Except oops!—their own studies proved that Klem was spot on. But rather than admit they’d been wrong to dismiss his work for over a quarter century, they made it sound as if their scientists had just discovered a brand new problem.
In 2017, I got an email invitation to attend an online seminar, sponsored by two of the most prestigious bird conservation organizations, about window collisions and ways we can minimize them. The description said the presenter had “discovered” after a thorough literature search that there was “virtually no science or basis for most recommendations.” As a stay-at-home mom in the 1980s lugging a baby or toddler to the University of Minnesota-Duluth library, I’d unearthed more research than this scientist did with all her access to modern databases, and with all the additional research on both collisions and how to prevent them that Daniel Klem and now others had produced since the 80s! I was mystified.
The way our country allocates so very few resources for conservation work, researchers, institutions, and organizations must scrabble for every donation and grant, leading to cutthroat competition. As more researchers started working with glass manufacturers, they stayed in competitor rather than collaborator mode. At this point, no glass is 100 percent bird safe, but to find the best realistic solutions, scientists must remember that the whole point of this critical work is to protect birds, not to shore up their own standing and funding by ignoring or even attacking others trying to solve the same problems.
Meanwhile, in recent months I’ve been getting mass emails from the Ornithology Center at Muhlenberg College with subject lines such as “Experts Warn the Native Plants may Create Ecological Traps,” filled with dire warnings against growing native plants because windows are the real problem.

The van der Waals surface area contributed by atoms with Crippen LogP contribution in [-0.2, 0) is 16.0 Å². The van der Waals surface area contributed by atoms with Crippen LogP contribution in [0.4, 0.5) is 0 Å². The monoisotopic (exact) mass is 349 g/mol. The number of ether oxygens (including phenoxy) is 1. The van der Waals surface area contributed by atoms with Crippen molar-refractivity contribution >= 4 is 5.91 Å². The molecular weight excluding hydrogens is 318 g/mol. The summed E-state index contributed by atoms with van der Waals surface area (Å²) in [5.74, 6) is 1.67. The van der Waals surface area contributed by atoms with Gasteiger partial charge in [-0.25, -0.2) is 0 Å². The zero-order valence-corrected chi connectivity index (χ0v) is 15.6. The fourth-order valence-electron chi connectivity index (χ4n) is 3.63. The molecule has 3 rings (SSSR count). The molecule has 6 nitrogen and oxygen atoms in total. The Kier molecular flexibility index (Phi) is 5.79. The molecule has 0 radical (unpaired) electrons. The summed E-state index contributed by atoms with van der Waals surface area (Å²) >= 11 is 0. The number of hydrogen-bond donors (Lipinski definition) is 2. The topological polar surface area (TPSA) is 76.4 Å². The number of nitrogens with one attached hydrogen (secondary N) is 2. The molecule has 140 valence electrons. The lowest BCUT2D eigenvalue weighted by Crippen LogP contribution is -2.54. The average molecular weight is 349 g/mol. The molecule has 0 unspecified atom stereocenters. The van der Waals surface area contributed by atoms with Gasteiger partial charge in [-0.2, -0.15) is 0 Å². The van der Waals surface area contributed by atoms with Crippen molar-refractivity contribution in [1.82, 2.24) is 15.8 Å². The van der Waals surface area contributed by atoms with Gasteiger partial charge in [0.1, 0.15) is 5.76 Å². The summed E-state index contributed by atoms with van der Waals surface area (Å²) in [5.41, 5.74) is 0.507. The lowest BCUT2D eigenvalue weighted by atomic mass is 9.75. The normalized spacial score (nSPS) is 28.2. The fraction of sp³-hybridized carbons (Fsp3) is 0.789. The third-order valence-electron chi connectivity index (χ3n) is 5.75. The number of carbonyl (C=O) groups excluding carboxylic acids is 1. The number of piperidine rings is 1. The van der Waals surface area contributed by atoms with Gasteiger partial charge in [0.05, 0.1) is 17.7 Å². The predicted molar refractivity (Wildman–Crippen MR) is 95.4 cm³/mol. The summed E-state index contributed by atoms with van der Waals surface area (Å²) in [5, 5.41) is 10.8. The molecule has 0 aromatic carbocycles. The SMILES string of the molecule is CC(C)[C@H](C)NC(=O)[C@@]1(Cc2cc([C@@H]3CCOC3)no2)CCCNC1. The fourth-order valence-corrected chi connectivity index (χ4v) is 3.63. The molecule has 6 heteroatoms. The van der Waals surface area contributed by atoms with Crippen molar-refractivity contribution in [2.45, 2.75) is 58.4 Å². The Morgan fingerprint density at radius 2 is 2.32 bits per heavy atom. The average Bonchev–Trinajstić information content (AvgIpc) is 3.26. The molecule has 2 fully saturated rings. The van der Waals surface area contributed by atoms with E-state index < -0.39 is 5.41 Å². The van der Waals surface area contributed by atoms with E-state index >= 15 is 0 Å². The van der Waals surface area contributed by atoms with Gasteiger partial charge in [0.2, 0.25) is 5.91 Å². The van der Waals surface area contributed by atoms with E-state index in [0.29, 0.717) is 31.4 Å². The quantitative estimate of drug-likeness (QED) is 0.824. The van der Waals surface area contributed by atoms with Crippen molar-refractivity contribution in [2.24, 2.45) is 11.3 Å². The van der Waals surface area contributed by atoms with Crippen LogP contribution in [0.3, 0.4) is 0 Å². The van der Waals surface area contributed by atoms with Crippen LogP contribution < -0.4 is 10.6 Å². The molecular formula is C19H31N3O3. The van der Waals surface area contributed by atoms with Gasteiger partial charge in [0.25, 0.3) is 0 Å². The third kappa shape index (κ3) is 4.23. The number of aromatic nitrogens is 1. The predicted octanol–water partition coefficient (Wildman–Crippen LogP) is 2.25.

I’ve had breast cancer and two heart attacks—should I start sending out mass emails telling people to forget about colonoscopies? Whether it’s keeping our bodies or our birds safe and healthy, multiple approaches are essential. Since my very first radio programs in 1986, I’ve encouraged growing native plants and best practices for bird feeders even as I’ve also focused on making our windows as bird-safe as possible.
I’m dismayed that the very scientist who was the victim of other scientists minimizing the value of his research on window collisions for so many decades is part of a new effort to minimize the importance of backyard habitat. It’s not either/or! Safe glass and natural habitat are BOTH essential for the future of birds.
Whether we have expertise in a single conservation issue or a hundred; whether our primary focus is native plants, window collisions, pesticides, cat predation, climate change, Bird Friendly certified coffee, beef production, mowing schedules to protect nestling Bobolinks and meadowlarks, or anything else; and whether we’re individuals on our own or part of larger institutions or organizations, let’s all of us who care about birds aim our fire at what’s hurting them, not at one another.